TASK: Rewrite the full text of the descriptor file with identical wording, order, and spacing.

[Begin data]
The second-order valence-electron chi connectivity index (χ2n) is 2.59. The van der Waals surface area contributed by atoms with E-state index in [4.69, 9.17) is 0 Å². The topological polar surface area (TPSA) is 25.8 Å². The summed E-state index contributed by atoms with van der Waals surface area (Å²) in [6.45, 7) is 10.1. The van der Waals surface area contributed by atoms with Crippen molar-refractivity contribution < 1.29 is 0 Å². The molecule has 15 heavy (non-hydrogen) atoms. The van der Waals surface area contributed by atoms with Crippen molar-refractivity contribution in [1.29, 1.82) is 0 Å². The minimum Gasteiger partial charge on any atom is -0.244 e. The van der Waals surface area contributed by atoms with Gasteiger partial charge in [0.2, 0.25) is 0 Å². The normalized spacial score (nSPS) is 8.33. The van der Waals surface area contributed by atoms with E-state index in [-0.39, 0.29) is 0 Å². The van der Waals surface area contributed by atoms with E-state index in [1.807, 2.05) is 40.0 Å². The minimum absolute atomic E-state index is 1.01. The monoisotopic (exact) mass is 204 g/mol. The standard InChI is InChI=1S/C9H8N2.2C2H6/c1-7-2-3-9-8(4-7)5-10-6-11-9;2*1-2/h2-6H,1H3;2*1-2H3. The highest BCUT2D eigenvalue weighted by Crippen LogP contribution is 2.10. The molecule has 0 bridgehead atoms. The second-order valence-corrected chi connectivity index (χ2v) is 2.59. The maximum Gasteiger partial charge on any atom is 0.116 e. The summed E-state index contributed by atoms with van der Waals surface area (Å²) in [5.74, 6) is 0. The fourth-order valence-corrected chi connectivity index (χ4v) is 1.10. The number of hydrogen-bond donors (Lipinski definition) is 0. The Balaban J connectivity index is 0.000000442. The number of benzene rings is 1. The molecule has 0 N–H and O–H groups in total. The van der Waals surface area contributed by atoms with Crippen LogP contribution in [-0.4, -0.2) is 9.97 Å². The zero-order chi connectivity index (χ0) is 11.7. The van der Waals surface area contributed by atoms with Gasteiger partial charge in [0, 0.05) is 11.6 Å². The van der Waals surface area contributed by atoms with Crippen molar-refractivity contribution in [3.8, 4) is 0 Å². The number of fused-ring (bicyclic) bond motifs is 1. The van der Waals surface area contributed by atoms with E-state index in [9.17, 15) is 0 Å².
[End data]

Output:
The second-order valence-electron chi connectivity index (χ2n) is 2.59. The van der Waals surface area contributed by atoms with E-state index in [4.69, 9.17) is 0 Å². The topological polar surface area (TPSA) is 25.8 Å². The summed E-state index contributed by atoms with van der Waals surface area (Å²) in [6.45, 7) is 10.1. The van der Waals surface area contributed by atoms with Crippen molar-refractivity contribution < 1.29 is 0 Å². The molecule has 15 heavy (non-hydrogen) atoms. The van der Waals surface area contributed by atoms with Crippen molar-refractivity contribution in [1.29, 1.82) is 0 Å². The minimum Gasteiger partial charge on any atom is -0.244 e. The van der Waals surface area contributed by atoms with Gasteiger partial charge in [0.2, 0.25) is 0 Å². The normalized spacial score (nSPS) is 8.33. The van der Waals surface area contributed by atoms with E-state index in [-0.39, 0.29) is 0 Å². The van der Waals surface area contributed by atoms with E-state index in [1.807, 2.05) is 40.0 Å². The minimum absolute atomic E-state index is 1.01. The monoisotopic (exact) mass is 204 g/mol. The standard InChI is InChI=1S/C9H8N2.2C2H6/c1-7-2-3-9-8(4-7)5-10-6-11-9;2*1-2/h2-6H,1H3;2*1-2H3. The highest BCUT2D eigenvalue weighted by Crippen LogP contribution is 2.10. The molecule has 0 bridgehead atoms. The second-order valence-corrected chi connectivity index (χ2v) is 2.59. The maximum Gasteiger partial charge on any atom is 0.116 e. The summed E-state index contributed by atoms with van der Waals surface area (Å²) in [5.74, 6) is 0. The fourth-order valence-corrected chi connectivity index (χ4v) is 1.10. The number of hydrogen-bond donors (Lipinski definition) is 0. The Balaban J connectivity index is 0.000000442. The number of benzene rings is 1. The molecule has 0 N–H and O–H groups in total. The van der Waals surface area contributed by atoms with Crippen LogP contribution in [-0.4, -0.2) is 9.97 Å². The zero-order chi connectivity index (χ0) is 11.7. The van der Waals surface area contributed by atoms with Gasteiger partial charge in [0, 0.05) is 11.6 Å². The van der Waals surface area contributed by atoms with Crippen molar-refractivity contribution in [3.8, 4) is 0 Å². The number of fused-ring (bicyclic) bond motifs is 1. The van der Waals surface area contributed by atoms with E-state index in [9.17, 15) is 0 Å².